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Gait analysis methods: an overview of wearable and non-wearable systems, highlighting clinical applications.

Muro-de-la-Herran A, Garcia-Zapirain B, Mendez-Zorrilla A - Sensors (Basel) (2014)

Bottom Line: Progress in new technologies has led the development of a series of devices and techniques which allow for objective evaluation, making measurements more efficient and effective and providing specialists with reliable information.Finally, based on the latest research, the characteristics of each method are discussed. 40% of the reviewed articles published in late 2012 and 2013 were related to non-wearable systems, 37.5% presented inertial sensor-based systems, and the remaining 22.5% corresponded to other wearable systems.An increasing number of research works demonstrate that various parameters such as precision, conformability, usability or transportability have indicated that the portable systems based on body sensors are promising methods for gait analysis.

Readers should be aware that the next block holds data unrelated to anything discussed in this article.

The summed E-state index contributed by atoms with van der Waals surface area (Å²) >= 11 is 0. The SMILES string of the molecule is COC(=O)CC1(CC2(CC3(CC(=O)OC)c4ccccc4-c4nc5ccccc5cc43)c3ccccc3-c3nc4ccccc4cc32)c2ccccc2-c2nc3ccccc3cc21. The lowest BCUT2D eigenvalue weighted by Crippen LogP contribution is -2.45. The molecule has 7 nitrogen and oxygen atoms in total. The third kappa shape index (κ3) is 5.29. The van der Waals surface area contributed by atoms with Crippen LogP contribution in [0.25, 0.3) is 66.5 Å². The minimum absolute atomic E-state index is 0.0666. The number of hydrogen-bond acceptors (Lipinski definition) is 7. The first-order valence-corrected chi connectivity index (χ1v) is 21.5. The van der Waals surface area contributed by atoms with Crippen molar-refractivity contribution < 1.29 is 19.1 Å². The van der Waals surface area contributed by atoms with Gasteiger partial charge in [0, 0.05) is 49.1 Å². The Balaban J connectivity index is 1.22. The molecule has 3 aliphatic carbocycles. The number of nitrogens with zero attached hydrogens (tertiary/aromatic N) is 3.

View Article: PubMed Central - PubMed

Affiliation: DeustoTech-Life Unit, DeustoTech Institute of Technology, University of Deusto, Bilbao 48007, Spain. alvaro.muro@deusto.es.

ABSTRACT